OK, bring it: Cash v. Haggard
Picking one of several threads from my last handful of posts, whose output is more essential — more worth absorbing, listening to, and giving shelf space to — the assembled works of Johnny Cash, or those of Merle Haggard?
I have limited personal experience with both artists.
I spent the best part of a day in a studio in Seattle watching Johnny Cash record “Time of the Preacher,” and interviewed him very briefly for Rolling Stone. The next day I drove to Portland to see Mark Lanegan open for Cash (and, I think, to deliver a show of Coop’s art to a gallery down there) during what I believe to have been the next-to-the-last date he did on tour. And I followed him onstage at the first Americana Music Association awards, an unnerving thing which nobody thought to prepare me for, though I was that year president of the bloody association. A rough joke, I suppose.
Haggard I interviewed on the phone for a Time Out New York article, and then again because during the writing of that piece Johnny Cash passed on, and I was obliged to do the distasteful job of asking for Haggard’s thoughts on the subject. I used some of the unused portions to augment Andy McLennon’s interview, and then stepped in and co-wrote Andy’s piece for ND when he had trouble making his ideas fall onto the page. I saw Haggard once, at the Ryman, just after he’d signed to Anti- when no Nashville label would have him. I’d expected a brilliant show, a rebellious middle finger full of life, but he just ran through the numbers as if he were in Branson.
That said, there is a Charles Peterson photo of Cash from that day in the studio glaring at me over the monitor to this computer, and it has been in that same place in every home I’ve had since I acquired the print.
I think of Cash as a very complicated kind of holy man, in part because of what I saw that day in the studio, how he handled the chords of his fame. I would note, too, that it is essential to my way of thinking that one listen to and grapple with the implications of Personal Files, a two-disc posthumous release of home studio guitar and vocal workouts begun in 1973, before deciding about the vitality of his 1970s (and even 1980s) releases. And I renew my plea for SOMEONE to find the “Chicken In Black” video he turned into CBS when he wanted finally out of his deal in the 1980s. Maybe it’s hyperbole from his second autobiography, and maybe not. But we all have our whales to chase, eh?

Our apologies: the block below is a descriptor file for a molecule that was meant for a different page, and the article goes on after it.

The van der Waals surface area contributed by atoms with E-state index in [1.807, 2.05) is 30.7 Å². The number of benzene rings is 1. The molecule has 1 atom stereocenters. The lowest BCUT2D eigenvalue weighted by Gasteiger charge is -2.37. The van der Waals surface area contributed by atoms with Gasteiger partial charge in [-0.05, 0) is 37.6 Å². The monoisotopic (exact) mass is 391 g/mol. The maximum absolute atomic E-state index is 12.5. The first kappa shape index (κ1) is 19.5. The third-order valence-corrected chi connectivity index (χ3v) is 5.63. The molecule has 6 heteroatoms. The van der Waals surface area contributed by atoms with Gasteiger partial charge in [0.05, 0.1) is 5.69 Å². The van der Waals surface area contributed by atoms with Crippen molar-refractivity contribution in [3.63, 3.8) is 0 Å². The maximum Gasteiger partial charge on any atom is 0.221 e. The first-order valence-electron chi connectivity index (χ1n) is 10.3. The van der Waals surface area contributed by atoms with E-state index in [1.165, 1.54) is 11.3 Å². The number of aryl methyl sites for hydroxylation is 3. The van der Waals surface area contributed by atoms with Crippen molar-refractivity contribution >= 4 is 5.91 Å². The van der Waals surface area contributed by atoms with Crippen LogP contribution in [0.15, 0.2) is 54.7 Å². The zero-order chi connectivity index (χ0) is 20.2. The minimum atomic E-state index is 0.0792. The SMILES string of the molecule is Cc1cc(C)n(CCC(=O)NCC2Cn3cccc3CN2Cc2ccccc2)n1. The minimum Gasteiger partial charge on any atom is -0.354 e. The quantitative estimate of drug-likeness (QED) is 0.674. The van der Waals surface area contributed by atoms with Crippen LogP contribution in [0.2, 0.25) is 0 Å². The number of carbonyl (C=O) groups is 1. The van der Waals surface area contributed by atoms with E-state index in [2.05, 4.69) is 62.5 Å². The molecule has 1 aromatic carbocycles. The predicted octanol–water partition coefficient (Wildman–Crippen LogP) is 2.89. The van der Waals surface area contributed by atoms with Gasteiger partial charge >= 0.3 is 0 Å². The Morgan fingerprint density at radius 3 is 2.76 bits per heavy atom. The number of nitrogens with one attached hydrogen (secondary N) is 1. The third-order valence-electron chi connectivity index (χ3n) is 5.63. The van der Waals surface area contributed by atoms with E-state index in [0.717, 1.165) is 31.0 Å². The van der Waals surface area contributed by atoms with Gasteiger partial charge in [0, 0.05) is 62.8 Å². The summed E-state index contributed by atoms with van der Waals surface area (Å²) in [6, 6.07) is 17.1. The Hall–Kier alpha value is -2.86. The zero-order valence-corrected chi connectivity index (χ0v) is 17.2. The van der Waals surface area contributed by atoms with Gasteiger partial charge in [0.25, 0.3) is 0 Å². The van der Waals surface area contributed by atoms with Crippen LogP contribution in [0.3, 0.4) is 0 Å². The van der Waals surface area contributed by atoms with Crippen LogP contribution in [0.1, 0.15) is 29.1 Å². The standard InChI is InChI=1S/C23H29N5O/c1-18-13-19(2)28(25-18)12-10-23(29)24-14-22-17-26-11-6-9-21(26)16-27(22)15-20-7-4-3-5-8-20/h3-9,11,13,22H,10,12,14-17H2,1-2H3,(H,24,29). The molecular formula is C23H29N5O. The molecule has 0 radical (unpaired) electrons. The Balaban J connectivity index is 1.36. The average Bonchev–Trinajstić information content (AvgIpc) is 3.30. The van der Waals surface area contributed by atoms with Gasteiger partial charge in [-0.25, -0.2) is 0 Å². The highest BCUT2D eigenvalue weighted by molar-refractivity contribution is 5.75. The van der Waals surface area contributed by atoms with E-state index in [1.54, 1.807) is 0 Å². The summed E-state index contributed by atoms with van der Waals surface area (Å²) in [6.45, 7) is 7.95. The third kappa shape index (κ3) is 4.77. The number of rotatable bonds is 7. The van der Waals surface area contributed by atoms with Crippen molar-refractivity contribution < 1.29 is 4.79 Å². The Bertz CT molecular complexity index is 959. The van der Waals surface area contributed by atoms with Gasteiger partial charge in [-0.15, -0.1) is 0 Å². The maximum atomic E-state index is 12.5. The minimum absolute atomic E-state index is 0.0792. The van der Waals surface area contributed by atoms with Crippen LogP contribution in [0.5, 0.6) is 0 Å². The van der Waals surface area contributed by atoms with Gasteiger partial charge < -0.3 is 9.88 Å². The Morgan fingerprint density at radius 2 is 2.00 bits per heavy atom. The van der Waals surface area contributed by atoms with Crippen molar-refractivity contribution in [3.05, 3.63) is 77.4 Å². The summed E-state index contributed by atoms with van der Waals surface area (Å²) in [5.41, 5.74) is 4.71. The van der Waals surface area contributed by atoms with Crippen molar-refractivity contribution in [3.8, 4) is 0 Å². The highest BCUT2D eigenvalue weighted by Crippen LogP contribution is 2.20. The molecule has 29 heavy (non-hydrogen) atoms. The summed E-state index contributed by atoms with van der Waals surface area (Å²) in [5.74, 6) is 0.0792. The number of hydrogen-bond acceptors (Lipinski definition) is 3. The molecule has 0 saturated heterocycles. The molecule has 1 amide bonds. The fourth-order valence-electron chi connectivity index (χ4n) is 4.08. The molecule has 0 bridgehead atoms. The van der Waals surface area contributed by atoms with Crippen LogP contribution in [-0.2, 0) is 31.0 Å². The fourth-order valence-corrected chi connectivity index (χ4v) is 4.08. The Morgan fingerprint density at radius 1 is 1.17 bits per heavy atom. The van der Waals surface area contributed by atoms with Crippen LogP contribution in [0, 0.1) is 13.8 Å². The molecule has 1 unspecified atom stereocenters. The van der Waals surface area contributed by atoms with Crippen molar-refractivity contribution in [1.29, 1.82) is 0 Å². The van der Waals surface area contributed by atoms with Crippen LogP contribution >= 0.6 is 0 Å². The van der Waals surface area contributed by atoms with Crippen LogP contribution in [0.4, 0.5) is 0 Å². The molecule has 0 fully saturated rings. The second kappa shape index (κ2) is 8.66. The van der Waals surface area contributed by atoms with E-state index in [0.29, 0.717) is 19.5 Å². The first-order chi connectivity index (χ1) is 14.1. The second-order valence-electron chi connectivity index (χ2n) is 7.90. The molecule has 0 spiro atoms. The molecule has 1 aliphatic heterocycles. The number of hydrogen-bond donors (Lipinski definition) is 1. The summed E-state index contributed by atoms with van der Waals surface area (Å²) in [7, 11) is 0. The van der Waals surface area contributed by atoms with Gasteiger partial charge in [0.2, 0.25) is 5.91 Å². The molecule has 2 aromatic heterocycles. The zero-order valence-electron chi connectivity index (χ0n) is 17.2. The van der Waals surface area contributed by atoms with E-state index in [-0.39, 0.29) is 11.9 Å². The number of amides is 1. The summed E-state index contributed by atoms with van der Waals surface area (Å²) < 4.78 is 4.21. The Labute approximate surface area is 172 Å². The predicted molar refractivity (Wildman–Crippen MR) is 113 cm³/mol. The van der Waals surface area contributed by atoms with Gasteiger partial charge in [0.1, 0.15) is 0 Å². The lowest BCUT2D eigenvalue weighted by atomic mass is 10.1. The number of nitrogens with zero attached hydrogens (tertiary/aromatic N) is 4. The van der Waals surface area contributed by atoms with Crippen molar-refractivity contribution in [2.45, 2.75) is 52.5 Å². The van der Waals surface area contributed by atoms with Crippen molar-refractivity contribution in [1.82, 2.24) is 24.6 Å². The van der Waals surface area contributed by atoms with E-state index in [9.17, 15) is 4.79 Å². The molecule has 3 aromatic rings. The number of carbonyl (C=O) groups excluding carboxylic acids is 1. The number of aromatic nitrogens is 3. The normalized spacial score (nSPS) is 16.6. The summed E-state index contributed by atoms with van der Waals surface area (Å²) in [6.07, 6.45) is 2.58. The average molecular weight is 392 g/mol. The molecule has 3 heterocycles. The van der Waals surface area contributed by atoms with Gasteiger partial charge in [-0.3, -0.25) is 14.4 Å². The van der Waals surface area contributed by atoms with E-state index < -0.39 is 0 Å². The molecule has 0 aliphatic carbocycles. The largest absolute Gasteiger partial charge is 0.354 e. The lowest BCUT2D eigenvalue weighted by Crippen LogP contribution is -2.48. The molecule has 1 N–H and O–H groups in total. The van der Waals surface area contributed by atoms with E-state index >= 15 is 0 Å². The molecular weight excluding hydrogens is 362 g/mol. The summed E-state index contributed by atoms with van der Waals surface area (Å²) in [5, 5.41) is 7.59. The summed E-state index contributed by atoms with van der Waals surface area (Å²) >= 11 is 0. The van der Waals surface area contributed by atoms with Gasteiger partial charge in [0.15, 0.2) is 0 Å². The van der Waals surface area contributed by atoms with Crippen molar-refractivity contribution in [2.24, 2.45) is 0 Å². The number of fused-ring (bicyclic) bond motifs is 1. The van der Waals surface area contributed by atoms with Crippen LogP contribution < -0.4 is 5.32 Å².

Now…Cash became a pop star, and Haggard never did. One of the crossroads “Okie From Muskogee” represents. (On the other hand, Cash sang about prison, and Haggard did time, so…) Haggard’s oeuvre has not benefited from the bump Cash’s catalog received in the American Recordings era. Which is to say I don’t have as much of it. Plus, Haggard recorded for a bunch of labels, while Cash spent most of his career with one. It’s hard for me to tell from Allmusic’s discography, which seems incomplete but I haven’t time nor patience to double-check, but it appears both men cut roughly the same number of albums (which is to say, not even half as many as Willie has).
Which isn’t really getting to the point. Let me toss out a hypothesis, then: Haggard’s albums are worth keeping — as are Charlie Rich’s albums — simply because there’s always at least one song worth discovering that wouldn’t be anthologized. But Cash can be summarized in a well-chosen two- or three-disc compilation with no dimunition of his gifts, nor of his importance. Just as Hank Williams could be summarized in the old Original Singles box set leaning against the cabinet to my left, and the only reason to keep the rest of the stuff is because I have it. (And because the singles set doesn’t have Luke the Drifter, best I recall.) (Although, again, Hank’s career is rather abridged.)
Not, of course, that I’m getting shed of the Cash collection. Just trying to throw some fresh meat into the fray. Now to go change the litterbox and take out the garbage before it’s too late.